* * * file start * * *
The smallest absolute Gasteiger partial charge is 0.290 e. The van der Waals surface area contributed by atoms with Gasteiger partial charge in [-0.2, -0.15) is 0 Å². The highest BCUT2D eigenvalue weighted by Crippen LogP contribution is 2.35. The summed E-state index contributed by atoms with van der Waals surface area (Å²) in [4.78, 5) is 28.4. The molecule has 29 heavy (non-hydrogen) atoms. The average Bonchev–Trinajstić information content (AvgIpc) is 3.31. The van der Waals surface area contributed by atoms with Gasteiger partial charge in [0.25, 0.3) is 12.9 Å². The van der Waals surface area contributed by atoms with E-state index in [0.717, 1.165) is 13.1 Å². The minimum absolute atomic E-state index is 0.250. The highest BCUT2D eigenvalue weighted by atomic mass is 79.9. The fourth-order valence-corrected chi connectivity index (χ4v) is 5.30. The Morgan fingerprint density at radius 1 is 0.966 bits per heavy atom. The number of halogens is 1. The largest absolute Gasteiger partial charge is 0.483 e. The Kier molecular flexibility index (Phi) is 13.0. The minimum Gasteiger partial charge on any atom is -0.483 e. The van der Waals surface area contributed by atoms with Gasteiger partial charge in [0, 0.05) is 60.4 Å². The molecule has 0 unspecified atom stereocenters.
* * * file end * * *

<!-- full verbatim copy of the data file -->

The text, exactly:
The smallest absolute Gasteiger partial charge is 0.290 e. The van der Waals surface area contributed by atoms with Gasteiger partial charge in [-0.2, -0.15) is 0 Å². The highest BCUT2D eigenvalue weighted by Crippen LogP contribution is 2.35. The summed E-state index contributed by atoms with van der Waals surface area (Å²) in [4.78, 5) is 28.4. The molecule has 29 heavy (non-hydrogen) atoms. The average Bonchev–Trinajstić information content (AvgIpc) is 3.31. The van der Waals surface area contributed by atoms with Gasteiger partial charge in [0.25, 0.3) is 12.9 Å². The van der Waals surface area contributed by atoms with E-state index in [0.717, 1.165) is 13.1 Å². The minimum absolute atomic E-state index is 0.250. The highest BCUT2D eigenvalue weighted by atomic mass is 79.9. The fourth-order valence-corrected chi connectivity index (χ4v) is 5.30. The Morgan fingerprint density at radius 1 is 0.966 bits per heavy atom. The number of halogens is 1. The largest absolute Gasteiger partial charge is 0.483 e. The Kier molecular flexibility index (Phi) is 13.0. The minimum Gasteiger partial charge on any atom is -0.483 e. The van der Waals surface area contributed by atoms with Gasteiger partial charge in [0, 0.05) is 60.4 Å². The molecule has 0 unspecified atom stereocenters.